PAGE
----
Court of Appeals of Texas, Sixth District, Texarkana
IN THE MATTER OF THE MARRIAGE OF CAROLYN RUTH THOMPSON AND CURTIS OLIVER THOMPSON, III
Submitted: April 10, 2019
Appeal from the County Court at Law Lamar County, Texas Trial
Court No. 82494
Morriss, C.J., Burgess and Stevens, JJ.
E. STEVENS JUSTICE
Ruth Thompson and Curtis Oliver Thompson, III, were divorced
in 2014. On March 9, 2017, Carolyn filed a motion for
clarification of the 2014 divorce decree. She appeals the
trial court's denial of her motion. Because we find that
we are without jurisdiction over this appeal, we dismiss it.
trial court signed an order denying Carolyn's motion on
August 21, 2017. Rule 26.1 of the Texas Rules of Appellate
Procedure provides that an appeal is perfected when notice of
appeal is filed within thirty days after the judgment is
signed, unless a timley post-judgment motion is filed.
Tex.R.App.P. 26.1(a). There was no timely appeal from the
August 21, 2017, order, and the trial court's plenary
power expired. See Tex. R. Civ. P. 329b.
appeal, Carolyn argues that she did not receive notice of the
August 21, 2017, order. Rule 306a(4) provides that, if a
party has not received notice of the trial court's
judgment or order "within twenty days after the judgment
or other appealable order is signed," a sworn motion
complying with Rule 306a(5) can be filed to extend appellate
deadlines, which "shall begin on the date that such
party or his attorney received such notice or acquired actual
knowledge of the signing, whichever occurred first, but
in no event shall such periods begin more than ninety days
after the original judgment or other appealable order was
signed." Tex.R.Civ.P. 306a(4), (5) (emphasis
added); see Estate of Howley By & Through Howley v.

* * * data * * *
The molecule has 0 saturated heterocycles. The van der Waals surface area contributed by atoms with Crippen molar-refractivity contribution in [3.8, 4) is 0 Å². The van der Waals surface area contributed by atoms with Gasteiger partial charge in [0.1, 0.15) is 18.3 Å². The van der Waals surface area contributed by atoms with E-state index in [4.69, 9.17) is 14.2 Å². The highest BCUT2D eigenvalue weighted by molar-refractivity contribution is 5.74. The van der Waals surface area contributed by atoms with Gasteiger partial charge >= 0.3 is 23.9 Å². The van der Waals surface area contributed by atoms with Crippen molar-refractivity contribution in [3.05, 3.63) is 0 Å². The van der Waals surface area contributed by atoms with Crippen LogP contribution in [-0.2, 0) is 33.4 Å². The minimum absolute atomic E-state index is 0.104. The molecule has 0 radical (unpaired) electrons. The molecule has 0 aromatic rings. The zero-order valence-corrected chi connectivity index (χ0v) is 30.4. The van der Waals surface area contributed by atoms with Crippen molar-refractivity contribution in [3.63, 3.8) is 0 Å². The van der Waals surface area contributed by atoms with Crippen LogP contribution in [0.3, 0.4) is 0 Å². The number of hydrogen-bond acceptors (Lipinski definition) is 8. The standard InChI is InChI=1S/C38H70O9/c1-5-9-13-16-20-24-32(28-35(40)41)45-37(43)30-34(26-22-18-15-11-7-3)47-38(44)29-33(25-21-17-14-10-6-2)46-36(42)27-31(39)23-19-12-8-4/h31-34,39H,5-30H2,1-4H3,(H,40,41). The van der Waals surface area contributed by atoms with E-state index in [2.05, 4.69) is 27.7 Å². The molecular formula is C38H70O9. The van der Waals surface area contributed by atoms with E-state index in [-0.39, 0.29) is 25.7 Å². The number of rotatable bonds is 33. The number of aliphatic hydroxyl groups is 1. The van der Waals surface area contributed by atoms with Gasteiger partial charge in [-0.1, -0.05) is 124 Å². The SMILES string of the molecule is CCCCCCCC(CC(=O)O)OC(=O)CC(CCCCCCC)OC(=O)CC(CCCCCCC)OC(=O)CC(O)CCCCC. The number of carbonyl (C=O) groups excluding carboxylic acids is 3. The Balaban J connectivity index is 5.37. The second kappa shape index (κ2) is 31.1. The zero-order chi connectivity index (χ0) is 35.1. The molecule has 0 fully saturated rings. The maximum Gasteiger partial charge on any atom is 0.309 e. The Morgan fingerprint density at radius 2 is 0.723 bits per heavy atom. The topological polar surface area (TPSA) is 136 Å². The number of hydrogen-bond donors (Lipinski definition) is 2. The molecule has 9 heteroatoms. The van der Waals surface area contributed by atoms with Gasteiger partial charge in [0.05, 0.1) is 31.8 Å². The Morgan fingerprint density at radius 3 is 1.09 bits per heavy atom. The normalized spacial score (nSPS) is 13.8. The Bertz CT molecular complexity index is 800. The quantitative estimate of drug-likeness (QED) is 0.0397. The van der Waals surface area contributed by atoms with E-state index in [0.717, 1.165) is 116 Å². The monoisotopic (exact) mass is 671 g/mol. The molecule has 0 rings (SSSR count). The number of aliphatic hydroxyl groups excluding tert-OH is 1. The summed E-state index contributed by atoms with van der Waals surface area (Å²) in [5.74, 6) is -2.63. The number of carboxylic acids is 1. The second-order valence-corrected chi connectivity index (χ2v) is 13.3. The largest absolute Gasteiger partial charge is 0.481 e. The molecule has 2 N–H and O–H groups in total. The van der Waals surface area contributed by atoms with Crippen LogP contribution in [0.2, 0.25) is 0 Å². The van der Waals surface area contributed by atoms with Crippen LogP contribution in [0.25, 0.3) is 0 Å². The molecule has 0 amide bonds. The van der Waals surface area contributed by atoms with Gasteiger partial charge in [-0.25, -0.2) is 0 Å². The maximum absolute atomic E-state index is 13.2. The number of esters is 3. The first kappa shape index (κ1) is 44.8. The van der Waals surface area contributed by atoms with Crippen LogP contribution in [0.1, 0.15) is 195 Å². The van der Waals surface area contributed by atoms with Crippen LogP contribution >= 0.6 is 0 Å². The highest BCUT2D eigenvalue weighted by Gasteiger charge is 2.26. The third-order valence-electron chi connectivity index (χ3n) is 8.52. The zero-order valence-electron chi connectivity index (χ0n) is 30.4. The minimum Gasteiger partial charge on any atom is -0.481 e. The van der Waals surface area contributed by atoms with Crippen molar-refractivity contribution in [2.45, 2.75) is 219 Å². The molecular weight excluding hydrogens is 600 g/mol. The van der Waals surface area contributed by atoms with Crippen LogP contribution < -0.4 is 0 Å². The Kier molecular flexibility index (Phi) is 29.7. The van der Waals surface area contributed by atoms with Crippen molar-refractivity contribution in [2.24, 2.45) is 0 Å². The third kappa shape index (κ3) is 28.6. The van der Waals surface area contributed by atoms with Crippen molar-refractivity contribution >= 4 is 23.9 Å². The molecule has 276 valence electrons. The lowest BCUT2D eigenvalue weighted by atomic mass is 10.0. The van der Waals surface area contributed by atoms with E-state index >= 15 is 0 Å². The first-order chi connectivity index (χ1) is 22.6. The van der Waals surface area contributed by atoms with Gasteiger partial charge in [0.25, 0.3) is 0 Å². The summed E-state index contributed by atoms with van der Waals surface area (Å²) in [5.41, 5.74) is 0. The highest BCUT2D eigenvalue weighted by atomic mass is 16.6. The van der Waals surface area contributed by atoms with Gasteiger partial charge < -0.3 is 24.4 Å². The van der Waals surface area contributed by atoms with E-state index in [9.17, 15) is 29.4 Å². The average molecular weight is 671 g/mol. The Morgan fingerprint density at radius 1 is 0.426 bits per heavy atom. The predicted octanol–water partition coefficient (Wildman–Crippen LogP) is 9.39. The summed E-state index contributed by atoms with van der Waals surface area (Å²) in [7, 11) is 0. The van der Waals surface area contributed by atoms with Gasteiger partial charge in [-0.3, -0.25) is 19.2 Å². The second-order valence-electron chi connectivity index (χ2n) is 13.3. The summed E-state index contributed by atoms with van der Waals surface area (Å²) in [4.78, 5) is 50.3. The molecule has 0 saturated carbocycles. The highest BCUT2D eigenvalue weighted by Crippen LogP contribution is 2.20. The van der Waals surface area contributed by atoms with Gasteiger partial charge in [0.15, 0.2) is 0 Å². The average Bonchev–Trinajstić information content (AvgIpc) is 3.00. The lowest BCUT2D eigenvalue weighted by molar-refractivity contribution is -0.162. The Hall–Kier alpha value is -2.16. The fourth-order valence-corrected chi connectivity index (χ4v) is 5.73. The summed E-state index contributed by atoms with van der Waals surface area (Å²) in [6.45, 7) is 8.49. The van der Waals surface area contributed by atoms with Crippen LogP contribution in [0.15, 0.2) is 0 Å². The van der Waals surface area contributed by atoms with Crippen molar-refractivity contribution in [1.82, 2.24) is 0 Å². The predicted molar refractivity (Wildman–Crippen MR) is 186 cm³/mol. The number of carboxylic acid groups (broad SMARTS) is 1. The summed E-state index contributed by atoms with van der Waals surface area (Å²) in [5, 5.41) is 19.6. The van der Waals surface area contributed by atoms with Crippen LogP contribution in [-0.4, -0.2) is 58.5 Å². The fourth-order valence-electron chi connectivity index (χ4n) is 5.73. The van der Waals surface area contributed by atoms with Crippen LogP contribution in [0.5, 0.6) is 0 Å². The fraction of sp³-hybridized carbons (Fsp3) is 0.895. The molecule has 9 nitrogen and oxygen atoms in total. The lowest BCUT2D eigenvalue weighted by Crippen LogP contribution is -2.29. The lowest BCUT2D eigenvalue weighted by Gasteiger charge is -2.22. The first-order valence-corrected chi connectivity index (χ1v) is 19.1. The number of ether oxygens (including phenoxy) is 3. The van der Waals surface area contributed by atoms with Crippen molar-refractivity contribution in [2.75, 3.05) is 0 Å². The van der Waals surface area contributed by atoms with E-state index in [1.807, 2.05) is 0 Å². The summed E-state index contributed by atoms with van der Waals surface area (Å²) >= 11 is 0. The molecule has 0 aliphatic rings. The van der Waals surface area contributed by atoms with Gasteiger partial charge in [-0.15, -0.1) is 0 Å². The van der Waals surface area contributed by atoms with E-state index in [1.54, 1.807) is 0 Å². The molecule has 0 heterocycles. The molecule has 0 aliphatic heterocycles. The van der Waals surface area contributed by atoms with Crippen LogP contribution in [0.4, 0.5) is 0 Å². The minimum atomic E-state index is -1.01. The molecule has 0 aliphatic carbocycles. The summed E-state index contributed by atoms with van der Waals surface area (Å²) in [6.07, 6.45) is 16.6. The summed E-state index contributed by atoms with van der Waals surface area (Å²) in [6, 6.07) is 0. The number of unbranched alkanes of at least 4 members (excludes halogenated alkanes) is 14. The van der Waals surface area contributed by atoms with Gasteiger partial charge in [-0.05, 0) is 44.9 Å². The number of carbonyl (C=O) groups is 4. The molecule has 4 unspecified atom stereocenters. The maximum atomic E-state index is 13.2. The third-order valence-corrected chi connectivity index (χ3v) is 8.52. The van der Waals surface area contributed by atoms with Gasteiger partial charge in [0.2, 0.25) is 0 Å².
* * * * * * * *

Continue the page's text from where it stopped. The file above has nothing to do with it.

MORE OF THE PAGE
Haberman, 878 S.W.2d 139, 140 (Tex. 1994).
appellate record does not contain the timely, sworn motion to
extend post-judgment deadlines required by Texas Rules of
Civil Procedure 306a, subsections (4) and (5). Even though
the trial court's plenary power expired ninety days from
the August 21, 2017, order, the trial court entered an
identical order denying Carolyn's motion for
clarification of the divorce decree on July 2, 2018. Carolyn
attempts to appeal from the July 2018 order.
that the August 21, 2017, order was a final order and that
the trial court did not have jurisdiction to enter the July
2, 2018, order because its plenary power had expired.
See Tex. R. Civ. P. 329b(f); see In re
Parker, 117 S.W.3d 484, 487 (Tex. App.-Texarkana 2003,
orig. proceeding). Also, because notice of appeal was not
timely filed from the August 2017 order, "no complaint
shall be heard on appeal that could have been presented in an
appeal from the original judgment." See Tex. R.
Civ. P. 329b(h).
April 1, 2019, we notified the parties about this
jurisdictional defect and the prospect of involuntary
dismissal of the appeal if a satisfactory response was not
filed by April 16, 2019. See Tex. R. App. P.
42.3(a). Carolyn's response cites to authority stating
that a trial court retains continuing subject-matter
jurisdiction to enforce or clarify a divorce decree or amend
a qualified domestic relations order. See Tex. Fam.
Code Ann. § 9.002 (West Supp. 2018), §§ 9.008,
9.1045 (West 2006). The trial court did so in its August 2017
order, and no further requests for clarification were sought
by the parties. Because it entered the same order in 2018,
the order was not a clarification of either the divorce
decree or the 2017 order based on a motion by the parties
invoking the trial court's jurisdiction. For that reason,
allowing an appeal from that latter order would improperly
authorize Carolyn to circumvent the appellate timetables.
This cannot be permitted.
dismiss this appeal for want of jurisdiction. See Hunter
v. Hunter, No. 01-18-00057-CV, 2018 WL 1473796, at *2
(Tex. App.-Houston [1st Dist.] Mar. 27, 2018, no pet.) (per
curiam) (mem. op.); Matter of Marriage of Hahn, No.
13-16-00544-CV, 2016 WL 7242844, at *1 (Tex. App.-Corpus
Christi Dec. 15, 2016, no pet.) (per curiam) (mem. op.).
These sections "provide for
limited, post-judgment jurisdiction that may be invoked only
in particular circumstances, rather than for plenary,
original jurisdiction." DeGroot v. DeGroot, 260
S.W.3d 658, 662 (Tex. App.-Dallas 2008, no pet.) (citing
Gainous v. Gainous, 219 S.W.3d 97, 108 ...